Today’s Tidbits: July 3, 2018

Today’s Tidbits: July 3, 2018

Here are’s tidbits for July 3, 2018:  no word from Oppy; the Moon from ISS;  GRACE-FO satellites shoot at each other. Be sure to check our website for feature stories and follow us on Twitter (@SpcPlcyOnline) for more news and live tweeting of events.

No Word from Oppy

Artist’s illustration of Mars Exploration Rover (MER) Opportunity. Credit: NASA

NASA is still waiting to hear from the Opportunity rover — Oppy  — on the surface of Mars.  A planet-wide dust storm is preventing its batteries from being recharged by the Sun.  It is hunkered down trying to stay warm enough with its tiny radioistope heating units so it can call home when the storm subsides and sunlight can reach its solar panels and get the batteries up to snuff again.

NASA Acting Planetary Science Division Director Lori Glaze told the Planetary Science Advisory Committee yesterday that an attempt was made to connect with the rover last weekend, but with no luck.  The next attempt will be made on July 11.

Oppy was last heard from on June 10, but hopes remain high that it will survive the storm.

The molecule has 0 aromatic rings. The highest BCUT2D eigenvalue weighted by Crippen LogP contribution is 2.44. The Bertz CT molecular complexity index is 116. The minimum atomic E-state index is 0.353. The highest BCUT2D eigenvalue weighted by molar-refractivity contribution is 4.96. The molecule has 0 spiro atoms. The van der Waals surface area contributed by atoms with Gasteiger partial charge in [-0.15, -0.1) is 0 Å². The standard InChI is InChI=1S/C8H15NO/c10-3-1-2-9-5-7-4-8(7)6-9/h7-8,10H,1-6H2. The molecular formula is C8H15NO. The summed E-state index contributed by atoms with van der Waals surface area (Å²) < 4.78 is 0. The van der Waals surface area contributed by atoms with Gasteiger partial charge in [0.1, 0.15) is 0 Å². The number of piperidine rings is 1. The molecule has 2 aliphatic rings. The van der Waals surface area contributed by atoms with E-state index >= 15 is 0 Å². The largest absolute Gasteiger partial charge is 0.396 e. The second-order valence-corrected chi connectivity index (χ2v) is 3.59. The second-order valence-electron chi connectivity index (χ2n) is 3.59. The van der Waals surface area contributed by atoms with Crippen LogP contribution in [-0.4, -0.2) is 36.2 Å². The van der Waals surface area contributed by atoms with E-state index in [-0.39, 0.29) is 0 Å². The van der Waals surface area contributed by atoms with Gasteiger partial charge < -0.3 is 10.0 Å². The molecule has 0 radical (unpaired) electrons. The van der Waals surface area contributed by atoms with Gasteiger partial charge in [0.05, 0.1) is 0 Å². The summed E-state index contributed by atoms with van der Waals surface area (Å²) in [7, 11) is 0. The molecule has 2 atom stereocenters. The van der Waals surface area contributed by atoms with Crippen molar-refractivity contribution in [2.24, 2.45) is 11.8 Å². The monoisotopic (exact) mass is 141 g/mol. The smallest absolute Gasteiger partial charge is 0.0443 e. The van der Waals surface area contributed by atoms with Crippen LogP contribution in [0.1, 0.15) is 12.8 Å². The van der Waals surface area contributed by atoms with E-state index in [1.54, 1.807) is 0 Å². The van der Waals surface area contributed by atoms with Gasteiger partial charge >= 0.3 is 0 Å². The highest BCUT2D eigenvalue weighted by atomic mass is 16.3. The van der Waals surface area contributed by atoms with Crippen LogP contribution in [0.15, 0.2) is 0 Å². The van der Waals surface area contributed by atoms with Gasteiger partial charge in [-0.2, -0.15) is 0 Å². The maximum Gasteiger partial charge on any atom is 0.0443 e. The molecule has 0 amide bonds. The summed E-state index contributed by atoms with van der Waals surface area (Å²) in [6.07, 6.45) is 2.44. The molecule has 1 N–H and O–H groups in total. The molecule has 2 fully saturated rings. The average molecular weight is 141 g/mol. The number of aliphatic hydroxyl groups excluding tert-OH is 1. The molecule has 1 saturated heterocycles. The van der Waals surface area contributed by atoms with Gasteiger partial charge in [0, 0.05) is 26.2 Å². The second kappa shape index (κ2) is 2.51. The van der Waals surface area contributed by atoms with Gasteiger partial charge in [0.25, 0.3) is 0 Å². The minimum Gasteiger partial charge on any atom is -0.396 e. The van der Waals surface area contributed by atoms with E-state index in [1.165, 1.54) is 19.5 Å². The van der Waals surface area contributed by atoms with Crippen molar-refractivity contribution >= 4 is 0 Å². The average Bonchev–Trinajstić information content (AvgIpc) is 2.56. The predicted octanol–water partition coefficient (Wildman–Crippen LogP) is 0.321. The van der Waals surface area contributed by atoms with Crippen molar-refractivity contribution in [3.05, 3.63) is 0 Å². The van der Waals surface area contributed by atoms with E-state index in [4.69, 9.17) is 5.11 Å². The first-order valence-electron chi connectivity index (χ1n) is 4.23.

The Moon from ISS

European Space Agency (ESA) astronaut Alexander Gerst took this stunning image of the Moon from his perch aboard the International Space Station (ISS).  ESA is holding a 3-day workshop this week on lunar resources and how to utilize them “to return humanity to the Moon and further afield.”

Image of the Moon taken by ESA astronaut Alexander Gerst from the International Space Station. Credit: ESA/NASA

GRACE-FO Satellites Shoot At Each Other

NASA’s twin GRACE-FO satellites shot lasers at each other today, but it was a friendly greeting.  The two satellites are following each other around in Earth orbit to make very fine measurements of the gravity field, which in turn reveals information about water movement around the planet in all its forms — liquid, solid, and gaseous.

Launched on May 22, the Gravity Recovery and Climate Experiment Follow-on (GRACE-FO) mission is, as the name makes clear, a follow-on to the GRACE satellites that operated from 2002-2017.  Like GRACE, GRACE-FO uses microwaves as the primary method for measuring minute changes in the distance between the two satellites caused by gravity changes, but GRACE-FO has an experimental laser system as well.  Lasers are expected to provide even more precise measurements and thus higher quality data.

GRACE and GRACE-FO are cooperative projects between NASA and the German Research Center for Geosciences (GFZ).

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